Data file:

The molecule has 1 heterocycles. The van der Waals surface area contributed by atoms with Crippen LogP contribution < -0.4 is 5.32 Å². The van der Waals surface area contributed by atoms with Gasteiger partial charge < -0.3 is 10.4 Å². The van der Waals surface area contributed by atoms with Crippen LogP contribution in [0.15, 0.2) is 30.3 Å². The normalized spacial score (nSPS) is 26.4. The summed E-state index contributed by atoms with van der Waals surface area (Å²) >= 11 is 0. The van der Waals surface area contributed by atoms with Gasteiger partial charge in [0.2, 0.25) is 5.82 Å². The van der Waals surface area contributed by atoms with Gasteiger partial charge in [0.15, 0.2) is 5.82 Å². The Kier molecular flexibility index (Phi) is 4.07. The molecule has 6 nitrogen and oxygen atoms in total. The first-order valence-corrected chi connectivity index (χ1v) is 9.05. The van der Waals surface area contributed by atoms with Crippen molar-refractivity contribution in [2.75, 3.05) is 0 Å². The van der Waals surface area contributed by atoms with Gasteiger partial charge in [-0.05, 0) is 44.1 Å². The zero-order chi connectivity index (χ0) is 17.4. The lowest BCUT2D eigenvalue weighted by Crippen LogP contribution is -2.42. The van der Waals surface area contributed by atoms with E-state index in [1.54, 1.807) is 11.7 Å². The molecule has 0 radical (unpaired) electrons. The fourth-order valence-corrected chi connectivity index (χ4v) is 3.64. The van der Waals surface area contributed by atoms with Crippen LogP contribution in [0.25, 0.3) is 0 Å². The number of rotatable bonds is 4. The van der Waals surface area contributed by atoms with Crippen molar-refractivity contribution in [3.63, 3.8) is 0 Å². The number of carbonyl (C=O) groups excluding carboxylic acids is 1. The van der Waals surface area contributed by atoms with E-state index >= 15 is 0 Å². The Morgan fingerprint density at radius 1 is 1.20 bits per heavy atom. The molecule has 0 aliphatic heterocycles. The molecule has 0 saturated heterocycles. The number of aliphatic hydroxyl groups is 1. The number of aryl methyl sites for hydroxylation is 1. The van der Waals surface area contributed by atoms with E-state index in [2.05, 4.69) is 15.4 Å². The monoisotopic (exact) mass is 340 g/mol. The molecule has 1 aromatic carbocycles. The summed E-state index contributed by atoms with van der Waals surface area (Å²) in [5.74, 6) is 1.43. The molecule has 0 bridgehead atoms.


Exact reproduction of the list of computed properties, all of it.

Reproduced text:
The molecule has 1 heterocycles. The van der Waals surface area contributed by atoms with Crippen LogP contribution < -0.4 is 5.32 Å². The van der Waals surface area contributed by atoms with Gasteiger partial charge < -0.3 is 10.4 Å². The van der Waals surface area contributed by atoms with Crippen LogP contribution in [0.15, 0.2) is 30.3 Å². The normalized spacial score (nSPS) is 26.4. The summed E-state index contributed by atoms with van der Waals surface area (Å²) >= 11 is 0. The van der Waals surface area contributed by atoms with Gasteiger partial charge in [0.2, 0.25) is 5.82 Å². The van der Waals surface area contributed by atoms with Gasteiger partial charge in [0.15, 0.2) is 5.82 Å². The Kier molecular flexibility index (Phi) is 4.07. The molecule has 6 nitrogen and oxygen atoms in total. The first-order valence-corrected chi connectivity index (χ1v) is 9.05. The van der Waals surface area contributed by atoms with Crippen molar-refractivity contribution in [2.75, 3.05) is 0 Å². The van der Waals surface area contributed by atoms with Gasteiger partial charge in [-0.05, 0) is 44.1 Å². The zero-order chi connectivity index (χ0) is 17.4. The lowest BCUT2D eigenvalue weighted by Crippen LogP contribution is -2.42. The van der Waals surface area contributed by atoms with E-state index in [1.54, 1.807) is 11.7 Å². The molecule has 0 radical (unpaired) electrons. The fourth-order valence-corrected chi connectivity index (χ4v) is 3.64. The van der Waals surface area contributed by atoms with Crippen LogP contribution in [0.25, 0.3) is 0 Å². The number of rotatable bonds is 4. The van der Waals surface area contributed by atoms with Crippen molar-refractivity contribution in [3.63, 3.8) is 0 Å². The number of carbonyl (C=O) groups excluding carboxylic acids is 1. The van der Waals surface area contributed by atoms with E-state index >= 15 is 0 Å². The Morgan fingerprint density at radius 1 is 1.20 bits per heavy atom. The molecule has 0 aliphatic heterocycles. The molecule has 0 saturated heterocycles. The number of aliphatic hydroxyl groups is 1. The number of aryl methyl sites for hydroxylation is 1. The van der Waals surface area contributed by atoms with E-state index in [2.05, 4.69) is 15.4 Å². The monoisotopic (exact) mass is 340 g/mol. The molecule has 1 aromatic carbocycles. The summed E-state index contributed by atoms with van der Waals surface area (Å²) in [5.74, 6) is 1.43. The molecule has 0 bridgehead atoms.